When I started out as a personal trainer I was well and truly a prescriber. I dished out nutrition plans and prescribed workouts. I just thought that giving the right information was the job of a trainer or coach.
Thinking about the mind and how it affects our ability to eat well, adhere to exercise and to live a happy life was so far out of my radar at the time.
I mean, if someone just tells you how to eat and what exercise to do then you’ll get great results, it’s just a basic formula, right?
Now, when I look back on the way of thinking I had and that many trainers still do, I understand the logic. Who wouldn’t want that simplicity to work?
The problem arises when we forget that we are all human.
We humans lead busy lives.
As well as having a lack of spare time, we have kids, social lives, deadlines, hobbies, good mood days, bad mood days and habits so ingrained within us that we are completely unaware of them.
We also know what foods are good for us and that cronuts are not so good for us, but we eat them anyway.
Just trying to stick to a nutrition plan without considering any of the above will likely lead to failure and frustration.
We are complex
Working on habit changes as opposed to strict food plans goes a long way to helping this issue.
Working on habits is still a process and we all have some sort of vision of where we want to be with our bodies and health.
When we constantly set out to achieve goals that are dear to us, does achieving them actually create lasting happiness or is it just a temporary feeling.
This is directly linked to health, fitness and getting in shape.
For example, It’s all too common to set a weight goal, achieve it, then push the boundaries of the goal to a greater weight loss without having a true awareness and appreciation of the success.
Of course, I’m not saying we should all stop setting goals. Creating goals is useful to work out where we want to be and a way to plot how we can get there.
What I am saying is, what’s the point of achieving a goal if it doesn’t give you a deep feeling of happiness or fulfilment in life.
We’ll end up forever chasing goals and achievements without developing a strong sense of happiness and appreciation in today and in this very moment.
We all want to be happy.
By practising happiness we can not only grow our fulfilment in the now, we can create a positive platform and a better environment to make changes in our lives.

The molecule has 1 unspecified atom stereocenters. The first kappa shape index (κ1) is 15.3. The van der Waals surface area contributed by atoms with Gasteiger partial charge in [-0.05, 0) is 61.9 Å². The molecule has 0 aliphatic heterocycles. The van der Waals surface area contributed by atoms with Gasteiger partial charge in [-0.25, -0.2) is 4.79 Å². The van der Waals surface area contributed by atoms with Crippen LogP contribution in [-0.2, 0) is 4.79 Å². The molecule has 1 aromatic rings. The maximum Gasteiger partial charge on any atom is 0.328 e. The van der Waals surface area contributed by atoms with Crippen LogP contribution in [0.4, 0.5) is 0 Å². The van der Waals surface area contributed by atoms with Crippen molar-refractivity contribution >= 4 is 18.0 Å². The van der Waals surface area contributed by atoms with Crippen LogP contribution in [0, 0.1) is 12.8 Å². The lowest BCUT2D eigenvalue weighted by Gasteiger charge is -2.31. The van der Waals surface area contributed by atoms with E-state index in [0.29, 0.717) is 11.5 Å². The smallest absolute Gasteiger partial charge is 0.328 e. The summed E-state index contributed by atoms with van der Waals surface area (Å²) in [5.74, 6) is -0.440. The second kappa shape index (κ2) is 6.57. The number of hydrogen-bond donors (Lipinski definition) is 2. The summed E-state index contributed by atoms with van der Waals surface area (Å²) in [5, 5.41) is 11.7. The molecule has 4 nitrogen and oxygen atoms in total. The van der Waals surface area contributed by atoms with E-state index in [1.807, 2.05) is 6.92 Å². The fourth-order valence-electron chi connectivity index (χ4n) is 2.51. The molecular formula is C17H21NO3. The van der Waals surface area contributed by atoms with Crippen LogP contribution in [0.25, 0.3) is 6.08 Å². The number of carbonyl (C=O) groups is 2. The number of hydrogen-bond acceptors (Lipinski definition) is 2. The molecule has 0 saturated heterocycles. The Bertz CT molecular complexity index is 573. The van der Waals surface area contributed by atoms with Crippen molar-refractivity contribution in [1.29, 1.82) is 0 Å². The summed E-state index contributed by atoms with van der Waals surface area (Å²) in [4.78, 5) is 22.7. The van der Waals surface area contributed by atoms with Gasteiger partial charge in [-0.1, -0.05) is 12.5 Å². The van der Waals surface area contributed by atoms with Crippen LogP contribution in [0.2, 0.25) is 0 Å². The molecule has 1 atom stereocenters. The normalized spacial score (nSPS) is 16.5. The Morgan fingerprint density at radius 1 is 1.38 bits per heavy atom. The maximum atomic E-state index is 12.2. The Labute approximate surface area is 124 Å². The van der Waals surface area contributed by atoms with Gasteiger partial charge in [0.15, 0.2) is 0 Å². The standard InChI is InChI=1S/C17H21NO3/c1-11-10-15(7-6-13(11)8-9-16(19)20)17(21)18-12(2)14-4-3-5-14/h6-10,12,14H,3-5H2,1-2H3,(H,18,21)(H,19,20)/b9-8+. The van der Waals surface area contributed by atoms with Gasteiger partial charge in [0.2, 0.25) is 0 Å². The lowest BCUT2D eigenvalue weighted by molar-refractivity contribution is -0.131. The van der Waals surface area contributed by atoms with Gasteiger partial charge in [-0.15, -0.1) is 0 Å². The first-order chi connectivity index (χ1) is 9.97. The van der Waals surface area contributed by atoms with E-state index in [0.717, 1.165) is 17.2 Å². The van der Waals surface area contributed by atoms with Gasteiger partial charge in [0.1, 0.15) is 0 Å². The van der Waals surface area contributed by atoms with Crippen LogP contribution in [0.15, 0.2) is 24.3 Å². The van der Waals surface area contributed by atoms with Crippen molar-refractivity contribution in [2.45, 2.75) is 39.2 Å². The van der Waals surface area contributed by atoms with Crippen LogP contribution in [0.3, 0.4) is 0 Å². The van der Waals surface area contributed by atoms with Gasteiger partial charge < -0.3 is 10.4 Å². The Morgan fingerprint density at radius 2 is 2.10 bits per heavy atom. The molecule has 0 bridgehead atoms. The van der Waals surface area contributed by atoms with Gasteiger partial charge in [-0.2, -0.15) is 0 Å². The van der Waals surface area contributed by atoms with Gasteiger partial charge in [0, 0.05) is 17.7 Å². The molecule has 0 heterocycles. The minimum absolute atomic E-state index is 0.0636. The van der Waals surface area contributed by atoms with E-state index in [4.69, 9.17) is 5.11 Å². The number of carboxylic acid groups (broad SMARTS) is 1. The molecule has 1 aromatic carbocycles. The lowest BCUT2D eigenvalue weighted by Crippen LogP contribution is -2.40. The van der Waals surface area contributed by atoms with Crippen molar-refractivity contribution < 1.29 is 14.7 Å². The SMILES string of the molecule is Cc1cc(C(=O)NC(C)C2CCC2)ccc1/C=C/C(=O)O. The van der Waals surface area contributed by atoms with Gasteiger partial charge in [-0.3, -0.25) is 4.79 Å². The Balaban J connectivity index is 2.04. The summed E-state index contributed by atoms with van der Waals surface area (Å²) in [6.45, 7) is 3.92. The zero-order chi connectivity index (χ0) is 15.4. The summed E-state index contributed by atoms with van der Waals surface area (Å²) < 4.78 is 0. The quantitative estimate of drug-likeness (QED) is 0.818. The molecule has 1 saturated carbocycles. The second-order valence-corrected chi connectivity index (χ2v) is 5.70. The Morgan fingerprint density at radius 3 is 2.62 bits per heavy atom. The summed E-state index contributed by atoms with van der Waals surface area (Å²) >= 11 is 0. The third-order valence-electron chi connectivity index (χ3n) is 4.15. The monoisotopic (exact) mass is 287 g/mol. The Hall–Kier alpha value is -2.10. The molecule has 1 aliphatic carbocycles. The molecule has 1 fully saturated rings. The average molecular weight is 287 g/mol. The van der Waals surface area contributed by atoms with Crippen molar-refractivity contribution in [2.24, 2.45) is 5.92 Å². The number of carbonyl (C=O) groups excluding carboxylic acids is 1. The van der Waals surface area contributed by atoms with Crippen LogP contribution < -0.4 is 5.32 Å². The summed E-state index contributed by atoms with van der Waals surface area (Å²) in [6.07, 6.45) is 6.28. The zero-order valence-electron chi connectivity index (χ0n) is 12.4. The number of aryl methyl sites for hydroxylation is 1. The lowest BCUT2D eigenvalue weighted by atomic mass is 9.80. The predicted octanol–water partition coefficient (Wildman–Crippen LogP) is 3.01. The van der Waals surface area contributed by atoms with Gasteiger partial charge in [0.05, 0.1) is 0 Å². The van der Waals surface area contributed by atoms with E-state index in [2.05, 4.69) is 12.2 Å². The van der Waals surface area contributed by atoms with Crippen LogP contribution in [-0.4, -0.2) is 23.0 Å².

This applies not just to nutrition and fitness but to all aspects of life, like your relationships, career, business and the things that are most dear and meaningful to you.
Appreciation over expectation
Over the last year or so I’ve started to make happiness more of a priority in my life.
It sounds strange, but practising happiness is a thing.
A deep sense of happiness doesn’t just happen by accident. It happens when you have a strong sense of fulfilment and you can achieve it in many ways.
There are tonnes of ways you can do this, some of which include: getting into a flow state (when you’re 100% focussed on a task), practising mindfulness, exercising, raising your self awareness, letting go and so on.
For me though, I think there’s one practise which is the easiest to incorporate into everyday life and has big rewards.
Gratitude, or simply having an appreciation of things, moments, experiences, people in our lives helps us to check in with ourselves now and again.
By having a process that helps us to recognise and raise our awareness of the things in life that we are grateful for, we can start to appreciate just how lucky we are.
Gratitude combats anxiety and fear.
Gratitude helps us to take stock, to stop and reflect on our situation.
Gratitude helps us to think about what we’re so appreciative to have right now in our lives (our family, our health, coffee, snowy mountains, steak, and the small things)…
..and not dwell on what we expect from life (a better car, a promotion, no hassle, no obstacles, a bigger house, results with no effort).
Trying to improve anything in life generally starts with raising your awareness of it. That’s exactly what this gratitude habit aims to do.
Raise your awareness of the positivity in your life which you can appreciate.
- Grab a notebook
- Write down 3 things you are grateful for today.
- Big or small.
- Do this daily in the morning or evening or both.
- Try this for one month.
Eg. I’m grateful today for the support from my partner, the kindness of the stranger I saw today, the fresh coffee smell this morning.
This can be anything big or small, but I recommend a mix of big (having my partner in my life) to the small things (having a warm drink on a cold day).
See how this practise affects your outlook on life, your mood and your general happiness levels.
When writing down your gratitude list, try and internalise the thought. Really think about what your writing, visualise the thought and picture it like a video.
Smell the smells, hear what was or wasn’t said and truly feel what was going on. This will help to make the gratitude feel more real and generate a greater sense of appreciation.